Reports said police found that car and were chasing it when the car just exploded.

One police officer was killed and a handful of others seriously injured from that blast.

Right now, the Taliban is claiming responsibility for the attack.

This is just one of many that they've carried out in Afghanistan recently. Most of those attacks have been concentrating on government and military targets in the country.

Experts said this is a really critical time, because the U.S. Military presence in Afghanistan is supposed to be over at the end of the year.


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Pakistan Buries Victims of School Massacre World News Wed, 17 Dec 2014 4:24:48 PM Associated Press Pakistan Buries Victims of School Massacre

PESHAWAR, Pakistan (AP) - As they buried their children Wednesday, the families spoke of their dreams. One boy had just gotten high marks on his midterm and hoped to become a pilot. A 13-year-old wanted to become a doctor. Another kid just loved playing video games with his cousins.

At cemeteries across the Pakistani city of Peshawar, families lowered the rough wooden coffins of young boys and their teachers into the cold ground and gathered under funeral tents or at home, trying to comprehend the militant attack a day earlier on a school that killed 148 people, almost all of them young students.

The Pakistani government and military vowed a stepped up campaign aimed at rooting out militant strongholds in the country's tribal regions along the border with Afghanistan. In a sign of how deeply the attack shook Pakistan, the head of the military flew to Kabul and sought help from the Afghan government - which with Islamabad has long had a tense relationship - against militant commanders behind the attack, a Pakistani military official told The Associated Press, speaking on condition of anonymity because he was not authorized to talk to the press..

In downtown Peshawar, the family of Shyer Khan, a 14-year-old student killed on Tuesday, gathered to comfort his father, who was too overwhelmed by grief to talk.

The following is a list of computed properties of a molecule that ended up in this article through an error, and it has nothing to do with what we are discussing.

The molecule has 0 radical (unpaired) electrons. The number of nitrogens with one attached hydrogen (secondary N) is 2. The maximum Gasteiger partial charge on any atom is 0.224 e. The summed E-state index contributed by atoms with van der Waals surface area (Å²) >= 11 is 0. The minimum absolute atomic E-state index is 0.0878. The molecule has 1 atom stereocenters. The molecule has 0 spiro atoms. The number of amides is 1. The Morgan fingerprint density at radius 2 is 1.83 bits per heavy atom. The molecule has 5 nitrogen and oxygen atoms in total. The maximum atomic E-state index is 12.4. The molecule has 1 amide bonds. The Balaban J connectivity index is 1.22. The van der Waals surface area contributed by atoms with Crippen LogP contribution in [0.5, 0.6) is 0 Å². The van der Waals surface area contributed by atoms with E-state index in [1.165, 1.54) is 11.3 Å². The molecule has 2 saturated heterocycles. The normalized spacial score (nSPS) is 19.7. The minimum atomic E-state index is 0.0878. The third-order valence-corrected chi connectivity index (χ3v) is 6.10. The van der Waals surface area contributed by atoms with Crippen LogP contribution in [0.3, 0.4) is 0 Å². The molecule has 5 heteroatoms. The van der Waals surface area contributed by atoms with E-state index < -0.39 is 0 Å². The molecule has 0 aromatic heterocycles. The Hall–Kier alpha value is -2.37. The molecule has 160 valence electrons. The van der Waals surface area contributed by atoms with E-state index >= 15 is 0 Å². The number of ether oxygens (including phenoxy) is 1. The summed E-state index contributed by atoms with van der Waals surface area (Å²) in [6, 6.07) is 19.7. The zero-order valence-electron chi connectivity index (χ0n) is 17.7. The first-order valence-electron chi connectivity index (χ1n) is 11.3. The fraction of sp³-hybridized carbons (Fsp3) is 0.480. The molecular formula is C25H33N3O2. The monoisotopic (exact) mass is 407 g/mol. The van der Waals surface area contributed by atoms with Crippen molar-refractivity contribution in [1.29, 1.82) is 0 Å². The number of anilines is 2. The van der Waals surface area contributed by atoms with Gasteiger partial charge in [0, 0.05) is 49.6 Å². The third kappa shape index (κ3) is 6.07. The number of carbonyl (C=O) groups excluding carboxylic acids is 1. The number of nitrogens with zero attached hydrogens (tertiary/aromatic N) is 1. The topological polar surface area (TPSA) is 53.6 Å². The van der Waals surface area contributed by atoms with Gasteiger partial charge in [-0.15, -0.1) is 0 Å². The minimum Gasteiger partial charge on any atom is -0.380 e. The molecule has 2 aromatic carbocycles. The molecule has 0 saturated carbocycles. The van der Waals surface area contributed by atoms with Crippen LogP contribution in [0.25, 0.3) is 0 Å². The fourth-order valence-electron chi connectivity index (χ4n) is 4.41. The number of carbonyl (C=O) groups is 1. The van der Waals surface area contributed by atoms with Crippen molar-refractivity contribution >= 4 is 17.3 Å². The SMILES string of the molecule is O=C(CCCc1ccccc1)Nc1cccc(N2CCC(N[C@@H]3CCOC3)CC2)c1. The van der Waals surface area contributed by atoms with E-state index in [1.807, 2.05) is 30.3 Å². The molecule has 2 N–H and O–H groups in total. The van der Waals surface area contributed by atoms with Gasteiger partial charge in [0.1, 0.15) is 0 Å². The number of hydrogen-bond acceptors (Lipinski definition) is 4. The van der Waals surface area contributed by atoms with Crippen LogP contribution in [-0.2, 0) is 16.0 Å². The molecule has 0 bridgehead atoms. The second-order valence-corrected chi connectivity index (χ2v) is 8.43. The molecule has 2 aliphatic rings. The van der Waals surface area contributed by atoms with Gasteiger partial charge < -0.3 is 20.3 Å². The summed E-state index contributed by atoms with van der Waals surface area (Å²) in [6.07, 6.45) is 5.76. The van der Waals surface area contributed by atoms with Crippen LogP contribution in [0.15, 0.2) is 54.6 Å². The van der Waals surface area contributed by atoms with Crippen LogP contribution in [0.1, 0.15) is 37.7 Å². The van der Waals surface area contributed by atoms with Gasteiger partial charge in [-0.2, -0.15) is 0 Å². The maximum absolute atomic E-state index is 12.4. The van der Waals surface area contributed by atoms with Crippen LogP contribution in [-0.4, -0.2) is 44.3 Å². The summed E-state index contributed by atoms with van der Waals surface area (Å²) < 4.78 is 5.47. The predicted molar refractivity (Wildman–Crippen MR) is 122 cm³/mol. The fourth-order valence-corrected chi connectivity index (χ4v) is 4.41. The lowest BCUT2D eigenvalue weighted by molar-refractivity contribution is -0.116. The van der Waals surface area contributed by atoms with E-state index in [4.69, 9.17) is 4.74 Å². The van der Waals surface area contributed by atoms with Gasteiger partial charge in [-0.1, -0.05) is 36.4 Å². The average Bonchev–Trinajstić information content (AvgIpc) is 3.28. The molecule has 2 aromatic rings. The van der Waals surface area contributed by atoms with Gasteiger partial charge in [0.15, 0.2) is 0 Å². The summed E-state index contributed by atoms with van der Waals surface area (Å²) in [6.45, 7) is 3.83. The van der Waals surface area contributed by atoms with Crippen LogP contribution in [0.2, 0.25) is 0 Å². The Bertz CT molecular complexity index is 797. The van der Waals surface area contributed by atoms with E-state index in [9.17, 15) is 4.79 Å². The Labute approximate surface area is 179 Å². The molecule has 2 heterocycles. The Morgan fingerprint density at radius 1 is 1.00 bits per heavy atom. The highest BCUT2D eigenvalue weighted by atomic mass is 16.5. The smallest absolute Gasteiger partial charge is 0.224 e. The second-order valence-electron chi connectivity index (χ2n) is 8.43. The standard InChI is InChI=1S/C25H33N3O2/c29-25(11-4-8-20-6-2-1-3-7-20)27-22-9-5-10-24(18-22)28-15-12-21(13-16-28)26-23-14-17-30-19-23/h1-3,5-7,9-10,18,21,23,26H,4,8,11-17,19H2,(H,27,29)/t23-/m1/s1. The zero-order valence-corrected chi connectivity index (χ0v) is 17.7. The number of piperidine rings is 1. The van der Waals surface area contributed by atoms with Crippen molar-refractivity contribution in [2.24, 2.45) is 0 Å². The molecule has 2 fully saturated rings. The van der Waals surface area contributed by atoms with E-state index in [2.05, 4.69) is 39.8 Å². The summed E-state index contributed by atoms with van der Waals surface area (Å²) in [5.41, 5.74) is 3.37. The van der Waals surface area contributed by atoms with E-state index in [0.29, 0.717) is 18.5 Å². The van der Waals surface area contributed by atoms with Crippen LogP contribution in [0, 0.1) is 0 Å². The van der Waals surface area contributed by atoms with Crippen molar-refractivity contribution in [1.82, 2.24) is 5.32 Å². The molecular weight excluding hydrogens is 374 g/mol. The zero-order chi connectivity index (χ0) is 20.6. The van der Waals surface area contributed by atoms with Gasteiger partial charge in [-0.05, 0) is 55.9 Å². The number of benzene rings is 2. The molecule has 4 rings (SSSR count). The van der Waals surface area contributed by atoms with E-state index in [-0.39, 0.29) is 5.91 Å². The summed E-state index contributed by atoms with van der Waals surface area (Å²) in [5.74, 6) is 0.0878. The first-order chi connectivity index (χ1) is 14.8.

Shyer's older brother, Muneeb, was in the auditorium when gunmen burst through the doors Tuesday morning, took the stage and began shooting randomly. He fell to the floor and pretended to be dead.

"There was so much bloodshed," Muneeb said softly. "I closed my eyes and lay on the floor for an hour."

When the militants moved on to other parts of the school, he escaped through a door. His younger brother, however, was in a nearby classroom and was killed when the militants burst in and opened fire. At the gathering in the Khans' home, his family spoke of how Shyer was a fan of video games like "Call of Duty" and teasing his sisters.

In Tuesday's attack on the military-run school, the militants first set fire to a car in a nearby neighborhood, likely as a diversion, residents said. Seven gunmen then scaled the school's brick fence. They headed into the building and up the stairs to the auditorium, where many students were gathered.

They broke open the doors, took to the stage and started indiscriminately firing, said military spokesman Maj. Gen. Asim Bajwa.

The military took media on a tour of the site on Wednesday.

Blood splattered the stairs outside the auditorium. Inside, the scene was even worse.

Large pools of blood smeared the floors. A ninth-grader's notebook lay torn on the stage, next to a psychology textbook and some broken glasses. A large sign outside listing membership in various school committees appeared untouched while another wall was riddled by bullets. Bajwa said the military recovered about 100 bodies from the auditorium.

In the administration building, where Bajwa said the final gunbattle between security forces and the militants took place, the walls were covered with bullet and shrapnel marks. Streaks of blood and soot marked where some of the attackers blew themselves up. The floor was covered with shards of glass, pieces of clothing, pottery and torn flowers. Outside was a small pile of body parts.